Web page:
World Cup will 'revive' Japan
Japan's hosting of the 2019 World Cup will re-ignite interest in the sport in the country.
Japan's hosting of the 2019 World Cup will re-ignite interest in the sport in the country, International Rugby Board Chief Executive Brett Gosper told AFP.
The 54-year-old Australian - a high class centre who played for top flight French club Racing Club de France (now Racing Metro) from 1981-90 - said it was important to do so in a country that had historically been a rugby nation.
"The World Cup can re-ignite the latent rugby interest in Japan," he said.
"In recent times it has come under pressure from baseball and football but Japan has traditionally had a lot of heart and passion for rugby.
"There is a lot of corporate interest in the sport and a lot of young people play it, for instance it is very popular in the universities.
"However, it has lost a bit of its currency in recent years and the World Cup can re-ignite that."
Gosper, a former leading advertising executive who worked in France, England and Germany, said Japan hosting the tournament, which he termed the third largest sporting event in the world, could only help spread rugby's appeal in Asia.
"Asia obviously has the largest youth population in the world," he said.
"Thus the hosting of the World Cup in Japan will we hope help rugby grow in Asia as well."
Gosper, who has been in his present post since July 2012, said the next few years for the sport were going to be very important ones with the 2015 World Cup being hosted by England and the following year it makes its return in the shape of the sevens game to the Olympics in Rio de Janeiro.
"As Sebastian Coe said, with those two events following on each other, the combined noise will be enormous," he said.
Gosper said that far from stealing the XV discipline's thunder, as some have commented, the huge popularity of the Sevens game was helping it.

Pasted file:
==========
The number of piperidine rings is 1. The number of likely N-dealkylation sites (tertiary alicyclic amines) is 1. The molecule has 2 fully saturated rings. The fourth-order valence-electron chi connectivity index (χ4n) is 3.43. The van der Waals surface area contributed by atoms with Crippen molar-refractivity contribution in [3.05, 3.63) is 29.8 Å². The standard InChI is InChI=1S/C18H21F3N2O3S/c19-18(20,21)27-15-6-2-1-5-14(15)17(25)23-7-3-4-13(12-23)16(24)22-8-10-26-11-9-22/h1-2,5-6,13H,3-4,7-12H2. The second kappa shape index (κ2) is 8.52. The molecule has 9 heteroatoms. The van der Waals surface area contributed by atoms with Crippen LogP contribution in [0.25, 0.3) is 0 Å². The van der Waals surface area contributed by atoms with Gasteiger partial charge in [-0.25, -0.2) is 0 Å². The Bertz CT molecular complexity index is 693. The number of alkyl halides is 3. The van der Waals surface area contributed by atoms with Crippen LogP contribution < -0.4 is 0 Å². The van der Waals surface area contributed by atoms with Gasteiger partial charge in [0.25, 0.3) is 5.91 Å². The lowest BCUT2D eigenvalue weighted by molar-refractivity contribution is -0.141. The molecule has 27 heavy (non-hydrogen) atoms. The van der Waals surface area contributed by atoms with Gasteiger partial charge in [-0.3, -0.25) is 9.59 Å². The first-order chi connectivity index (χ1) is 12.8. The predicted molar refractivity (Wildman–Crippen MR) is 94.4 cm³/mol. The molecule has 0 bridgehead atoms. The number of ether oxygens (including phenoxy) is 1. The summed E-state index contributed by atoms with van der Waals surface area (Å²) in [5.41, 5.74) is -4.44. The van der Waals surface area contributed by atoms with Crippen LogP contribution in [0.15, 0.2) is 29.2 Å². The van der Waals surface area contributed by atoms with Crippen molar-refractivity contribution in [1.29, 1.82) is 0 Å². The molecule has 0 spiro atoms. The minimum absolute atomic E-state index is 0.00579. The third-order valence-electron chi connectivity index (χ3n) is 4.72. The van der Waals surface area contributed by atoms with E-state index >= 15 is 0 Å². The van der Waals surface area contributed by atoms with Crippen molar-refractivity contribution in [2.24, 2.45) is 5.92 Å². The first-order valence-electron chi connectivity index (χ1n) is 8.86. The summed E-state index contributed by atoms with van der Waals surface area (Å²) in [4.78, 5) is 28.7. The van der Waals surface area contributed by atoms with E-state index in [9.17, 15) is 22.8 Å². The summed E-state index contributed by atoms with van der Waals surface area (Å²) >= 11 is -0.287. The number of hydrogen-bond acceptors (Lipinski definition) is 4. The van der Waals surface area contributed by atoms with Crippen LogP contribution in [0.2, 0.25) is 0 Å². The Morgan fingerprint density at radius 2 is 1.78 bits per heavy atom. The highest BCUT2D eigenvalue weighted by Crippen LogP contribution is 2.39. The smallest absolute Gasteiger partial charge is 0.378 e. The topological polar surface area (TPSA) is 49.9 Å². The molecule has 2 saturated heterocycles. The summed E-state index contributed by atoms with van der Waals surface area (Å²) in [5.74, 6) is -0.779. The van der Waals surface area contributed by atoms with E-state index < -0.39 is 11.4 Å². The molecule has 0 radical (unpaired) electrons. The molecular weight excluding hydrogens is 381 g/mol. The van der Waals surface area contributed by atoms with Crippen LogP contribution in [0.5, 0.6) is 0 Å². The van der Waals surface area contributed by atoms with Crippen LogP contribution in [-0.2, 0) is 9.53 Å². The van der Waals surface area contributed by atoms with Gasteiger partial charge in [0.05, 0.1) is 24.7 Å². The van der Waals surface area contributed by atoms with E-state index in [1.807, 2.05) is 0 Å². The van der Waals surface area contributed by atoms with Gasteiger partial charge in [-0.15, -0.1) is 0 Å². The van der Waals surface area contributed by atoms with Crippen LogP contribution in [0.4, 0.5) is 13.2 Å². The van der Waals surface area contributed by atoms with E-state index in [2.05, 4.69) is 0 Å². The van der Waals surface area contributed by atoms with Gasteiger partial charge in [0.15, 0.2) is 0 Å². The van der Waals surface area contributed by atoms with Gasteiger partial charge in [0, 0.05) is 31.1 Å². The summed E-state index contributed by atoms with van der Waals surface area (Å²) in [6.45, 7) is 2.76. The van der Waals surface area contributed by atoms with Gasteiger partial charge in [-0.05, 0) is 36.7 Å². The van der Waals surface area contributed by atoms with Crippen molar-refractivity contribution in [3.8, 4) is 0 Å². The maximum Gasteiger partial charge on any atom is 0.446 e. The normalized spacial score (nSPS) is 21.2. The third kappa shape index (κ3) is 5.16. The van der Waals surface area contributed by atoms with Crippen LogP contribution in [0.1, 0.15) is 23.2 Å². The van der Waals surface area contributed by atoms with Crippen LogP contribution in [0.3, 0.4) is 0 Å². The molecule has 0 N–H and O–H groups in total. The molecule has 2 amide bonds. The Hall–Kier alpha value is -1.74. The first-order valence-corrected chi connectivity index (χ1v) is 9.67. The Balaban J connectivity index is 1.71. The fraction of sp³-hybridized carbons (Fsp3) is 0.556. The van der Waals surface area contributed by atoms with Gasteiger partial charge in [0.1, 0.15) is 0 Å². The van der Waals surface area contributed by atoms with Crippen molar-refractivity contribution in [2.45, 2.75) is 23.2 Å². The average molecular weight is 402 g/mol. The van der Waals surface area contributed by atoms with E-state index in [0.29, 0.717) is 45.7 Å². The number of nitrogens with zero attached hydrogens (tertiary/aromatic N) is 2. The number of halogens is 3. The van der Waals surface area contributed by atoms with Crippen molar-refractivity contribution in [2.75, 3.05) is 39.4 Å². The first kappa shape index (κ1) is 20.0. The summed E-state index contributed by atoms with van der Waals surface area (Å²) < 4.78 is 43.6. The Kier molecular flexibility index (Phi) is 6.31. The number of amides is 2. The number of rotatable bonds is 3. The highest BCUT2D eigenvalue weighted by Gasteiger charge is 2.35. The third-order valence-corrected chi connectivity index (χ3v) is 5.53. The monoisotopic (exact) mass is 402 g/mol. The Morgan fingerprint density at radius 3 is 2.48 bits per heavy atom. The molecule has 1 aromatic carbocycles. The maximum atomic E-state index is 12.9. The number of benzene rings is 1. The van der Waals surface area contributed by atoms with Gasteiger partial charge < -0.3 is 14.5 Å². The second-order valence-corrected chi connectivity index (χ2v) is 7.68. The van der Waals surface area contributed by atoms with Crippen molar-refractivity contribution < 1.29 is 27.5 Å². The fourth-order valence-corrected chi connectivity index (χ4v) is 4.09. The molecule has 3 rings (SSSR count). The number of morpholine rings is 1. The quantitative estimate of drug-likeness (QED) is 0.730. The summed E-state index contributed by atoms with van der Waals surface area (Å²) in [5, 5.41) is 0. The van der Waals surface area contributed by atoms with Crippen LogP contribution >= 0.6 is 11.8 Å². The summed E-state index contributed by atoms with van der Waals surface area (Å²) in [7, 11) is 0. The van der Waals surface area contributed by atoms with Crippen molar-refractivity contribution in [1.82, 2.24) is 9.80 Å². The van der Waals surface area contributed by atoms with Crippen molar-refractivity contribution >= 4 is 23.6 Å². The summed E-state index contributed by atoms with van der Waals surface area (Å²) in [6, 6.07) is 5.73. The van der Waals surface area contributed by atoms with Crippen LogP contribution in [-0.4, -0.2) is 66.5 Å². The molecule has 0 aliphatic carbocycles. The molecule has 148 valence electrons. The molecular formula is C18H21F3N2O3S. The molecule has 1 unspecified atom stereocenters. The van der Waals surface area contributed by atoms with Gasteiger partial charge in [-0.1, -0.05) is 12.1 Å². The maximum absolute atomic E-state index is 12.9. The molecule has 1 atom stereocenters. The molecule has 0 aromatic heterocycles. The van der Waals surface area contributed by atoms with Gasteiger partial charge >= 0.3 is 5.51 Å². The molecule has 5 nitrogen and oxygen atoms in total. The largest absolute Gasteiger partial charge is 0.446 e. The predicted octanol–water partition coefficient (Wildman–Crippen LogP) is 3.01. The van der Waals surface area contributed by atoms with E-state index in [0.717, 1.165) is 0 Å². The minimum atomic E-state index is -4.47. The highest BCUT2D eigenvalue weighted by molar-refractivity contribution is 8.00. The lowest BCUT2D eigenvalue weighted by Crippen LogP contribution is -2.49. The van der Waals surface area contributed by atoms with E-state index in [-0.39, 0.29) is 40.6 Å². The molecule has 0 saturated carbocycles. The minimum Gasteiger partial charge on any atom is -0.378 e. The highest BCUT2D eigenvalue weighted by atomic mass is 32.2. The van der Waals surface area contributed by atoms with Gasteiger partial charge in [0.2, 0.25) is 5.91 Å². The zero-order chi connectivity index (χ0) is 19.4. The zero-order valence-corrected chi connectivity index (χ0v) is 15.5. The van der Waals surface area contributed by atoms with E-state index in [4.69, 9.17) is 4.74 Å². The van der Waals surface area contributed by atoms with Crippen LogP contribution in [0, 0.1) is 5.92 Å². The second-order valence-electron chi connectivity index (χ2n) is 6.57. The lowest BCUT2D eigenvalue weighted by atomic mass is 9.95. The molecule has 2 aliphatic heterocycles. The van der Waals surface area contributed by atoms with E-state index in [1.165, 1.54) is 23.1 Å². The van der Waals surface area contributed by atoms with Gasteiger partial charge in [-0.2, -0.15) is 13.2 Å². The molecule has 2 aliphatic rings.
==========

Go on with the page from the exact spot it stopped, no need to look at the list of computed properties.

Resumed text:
"Sevens is an easier version to globalise, hence it being the Olympic sport," he said.
"It is easy on the eye, it is less complicated and it is continuous.
"It is if you will a sampling for the XV version. People, whether they are spectators or players, who get into sevens are likely to move on to the XV version.
"Just as touch rugby leads to an interest in sevens, so the latter feeds an interest in XV's."
Gosper, a former Australians Under-21 international who was on the cusp of breaking into the senior side until he left for Europe, admitted the sevens format was easier for more countries to be competitive in but that it also helped their XV teams.
"It is easier to become more competitive in sevens, you need less resources," he said.
"However, that doesn't stop countries who are becoming competitive in that discipline from staying in the XV game, like Canada for instance.
"Sevens is helping XV's as it is putting more talent into rugby....thanks to that all the boats rise.
"For me it gives the profile of rugby the halo effect."
On other matters, Gosper said he would welcome Ireland bidding to host the 2023 World Cup.
However, he implied they could face stiff opposition as there are several countries who have declared an interest in a competition which he says brings in 90 to 92% of the IRB's income, including allegedly the United States.
"It is the fastest growing team sport in the United States," he said.
"Whereas before it was viewed with a certain amount of suspicion now that it is an Olympic sport it has given it that stamp of approval.
"Ireland would do a terrific job, it has the rugby culture and the infrastructure plus it is geographically well placed."